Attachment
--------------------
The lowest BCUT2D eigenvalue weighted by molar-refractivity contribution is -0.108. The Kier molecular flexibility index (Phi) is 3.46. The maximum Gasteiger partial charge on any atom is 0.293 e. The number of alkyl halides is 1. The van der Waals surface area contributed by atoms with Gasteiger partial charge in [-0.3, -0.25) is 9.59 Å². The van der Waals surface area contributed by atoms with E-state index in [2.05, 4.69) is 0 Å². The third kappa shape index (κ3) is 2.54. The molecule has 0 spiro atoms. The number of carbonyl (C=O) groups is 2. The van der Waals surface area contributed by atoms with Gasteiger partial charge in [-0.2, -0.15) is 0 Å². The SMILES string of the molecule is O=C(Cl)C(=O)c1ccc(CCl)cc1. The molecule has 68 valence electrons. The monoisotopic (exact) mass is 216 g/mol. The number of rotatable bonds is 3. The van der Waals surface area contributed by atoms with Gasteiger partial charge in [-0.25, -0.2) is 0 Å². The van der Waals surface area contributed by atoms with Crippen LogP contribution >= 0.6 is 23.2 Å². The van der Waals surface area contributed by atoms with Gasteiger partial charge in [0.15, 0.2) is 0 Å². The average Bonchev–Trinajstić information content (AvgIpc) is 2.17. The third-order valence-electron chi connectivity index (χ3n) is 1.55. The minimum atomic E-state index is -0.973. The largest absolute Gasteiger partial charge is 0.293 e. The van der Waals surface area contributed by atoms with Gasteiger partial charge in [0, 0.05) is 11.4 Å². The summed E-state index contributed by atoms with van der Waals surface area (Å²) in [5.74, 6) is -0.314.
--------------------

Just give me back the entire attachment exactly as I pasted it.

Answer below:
The lowest BCUT2D eigenvalue weighted by molar-refractivity contribution is -0.108. The Kier molecular flexibility index (Phi) is 3.46. The maximum Gasteiger partial charge on any atom is 0.293 e. The number of alkyl halides is 1. The van der Waals surface area contributed by atoms with Gasteiger partial charge in [-0.3, -0.25) is 9.59 Å². The van der Waals surface area contributed by atoms with E-state index in [2.05, 4.69) is 0 Å². The third kappa shape index (κ3) is 2.54. The molecule has 0 spiro atoms. The number of carbonyl (C=O) groups is 2. The van der Waals surface area contributed by atoms with Gasteiger partial charge in [-0.2, -0.15) is 0 Å². The SMILES string of the molecule is O=C(Cl)C(=O)c1ccc(CCl)cc1. The molecule has 68 valence electrons. The monoisotopic (exact) mass is 216 g/mol. The number of rotatable bonds is 3. The van der Waals surface area contributed by atoms with Gasteiger partial charge in [-0.25, -0.2) is 0 Å². The van der Waals surface area contributed by atoms with Crippen LogP contribution >= 0.6 is 23.2 Å². The van der Waals surface area contributed by atoms with Gasteiger partial charge in [0.15, 0.2) is 0 Å². The average Bonchev–Trinajstić information content (AvgIpc) is 2.17. The third-order valence-electron chi connectivity index (χ3n) is 1.55. The minimum atomic E-state index is -0.973. The largest absolute Gasteiger partial charge is 0.293 e. The van der Waals surface area contributed by atoms with Gasteiger partial charge in [0, 0.05) is 11.4 Å². The summed E-state index contributed by atoms with van der Waals surface area (Å²) in [5.74, 6) is -0.314.